And just a few yards away is the Michelin-starred 36 On The Quay, where foodies are invited to a winemakers’ dinner with the award-winning Hambledon Vineyard.
So far, so delicious. But Alistair and the rest of the committee are keenly aware that for some people, quaffing sparkling English wine in a fancy restaurant is just a dream.
What sets Emsworth Food Fortnight apart is the emphasis on those who struggle to afford a basic meal each day.
Starting today, donations are being taken for The Beacon food bank in Havant.
The Food Fortnight culminates on October 5 with an interdenominational harvest festival in The Square where a ‘mountain’ of food will be donated to the The Beacon for distribution across Havant.
Afterwards people from Emsworth and the surrounding areas who receive food parcels have been invited to a Boost of Kindness lunch prepared by chefs from the restaurants and pubs in the town and food supplied by Waitrose which is past its sell-by date but not its use-by date.
Alistair says his hands-on research into food banks, and helping out at a kitchen in Portsea that provides free evening meals to those who need them, has been an eye-opening experience.
‘Food is a language in itself,’ he says.
‘I wanted to make sure we touch as many areas as possible. This is a community event. Emsworth has food running through it and it’s been a real humbling voyage of discovery. There isn’t a food bank in Emsworth. But there are people who receive food parcels here.’
He adds, ‘We also want to raise awareness. The Food Fortnight is a great showcase, and while people are tasting sparkling English wine and artisan pork pies, we want them to be conscious that just a stone’s throw away there are people in need.’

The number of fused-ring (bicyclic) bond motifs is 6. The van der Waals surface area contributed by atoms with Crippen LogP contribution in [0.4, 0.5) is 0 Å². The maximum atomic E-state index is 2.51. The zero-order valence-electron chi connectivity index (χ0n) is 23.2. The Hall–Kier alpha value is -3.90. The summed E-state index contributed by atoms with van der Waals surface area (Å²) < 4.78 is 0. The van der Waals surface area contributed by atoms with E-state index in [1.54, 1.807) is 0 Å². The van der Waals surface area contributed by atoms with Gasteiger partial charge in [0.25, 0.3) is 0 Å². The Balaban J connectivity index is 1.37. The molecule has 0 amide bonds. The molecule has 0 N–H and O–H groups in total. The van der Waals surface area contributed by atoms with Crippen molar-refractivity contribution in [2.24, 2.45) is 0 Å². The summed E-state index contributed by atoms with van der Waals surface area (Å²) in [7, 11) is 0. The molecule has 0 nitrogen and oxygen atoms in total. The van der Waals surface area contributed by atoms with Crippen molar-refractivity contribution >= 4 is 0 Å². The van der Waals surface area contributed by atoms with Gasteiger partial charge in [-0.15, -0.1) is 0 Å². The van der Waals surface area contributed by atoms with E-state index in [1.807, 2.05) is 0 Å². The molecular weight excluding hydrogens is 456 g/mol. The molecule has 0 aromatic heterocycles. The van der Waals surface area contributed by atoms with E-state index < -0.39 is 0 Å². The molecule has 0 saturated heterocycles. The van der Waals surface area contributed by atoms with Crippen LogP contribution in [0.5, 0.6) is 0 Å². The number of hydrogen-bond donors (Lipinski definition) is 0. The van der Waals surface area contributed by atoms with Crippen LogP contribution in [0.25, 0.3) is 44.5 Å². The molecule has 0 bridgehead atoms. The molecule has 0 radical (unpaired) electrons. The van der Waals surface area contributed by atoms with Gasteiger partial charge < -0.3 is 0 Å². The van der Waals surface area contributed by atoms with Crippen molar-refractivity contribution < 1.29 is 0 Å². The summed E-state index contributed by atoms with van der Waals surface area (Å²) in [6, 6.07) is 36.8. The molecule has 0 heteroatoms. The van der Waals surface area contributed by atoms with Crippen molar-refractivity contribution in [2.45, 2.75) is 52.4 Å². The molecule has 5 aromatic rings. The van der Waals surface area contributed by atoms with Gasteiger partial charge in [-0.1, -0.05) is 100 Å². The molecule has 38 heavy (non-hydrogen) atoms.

Next Saturday is the Thought For Food showcase market. And that’s when Alistair gets really excited.
He says, ‘I love food and I love people. Most food or wine producers have a real passion for what they do.
‘And they have a story to tell that really interests me.’
More than 25 stalls selling everything from tea to pickles will be in South Street car park and The Square, and local band Heronshaw will entertain, Beatles-style, from the roof of The Bluebell.
The Leigh Park Community Singers will perform in North Street and food writer Rosemary Moon will lead a Market Safari – a guided tour around the market to meet the producers and hear their stories.
The lucky few who manage to get limited free places will be treated to some dishes prepared from the produce on the day.
Karen Berry will lead a Wild Food Walk from Tuppenny Barn to the shoreline explaining what is edible along the hedgerows and shore. And there is lots more.
With such a passion for food, Alistair is positively fizzing with ideas and wants to share that.
As he leaves The Bluebell to dash off to yet another Food Fortnight meeting, he adds: ‘I want people to think about where food comes from, who produced it and why.
‘And I would like to establish something that becomes an annual event that celebrates Emsworth and its food heritage for people to come and enjoy Emsworth, but at the same time not lose sight of the community we’re part of.’
What is British Food Fortnight?
It was founded in 2002 in response to the foot and mouth crisis and is now the biggest national celebration of British food.
Alistair Gibson says: ‘We asked ourselves, “what can we do to make this event touch more layers of the community?”’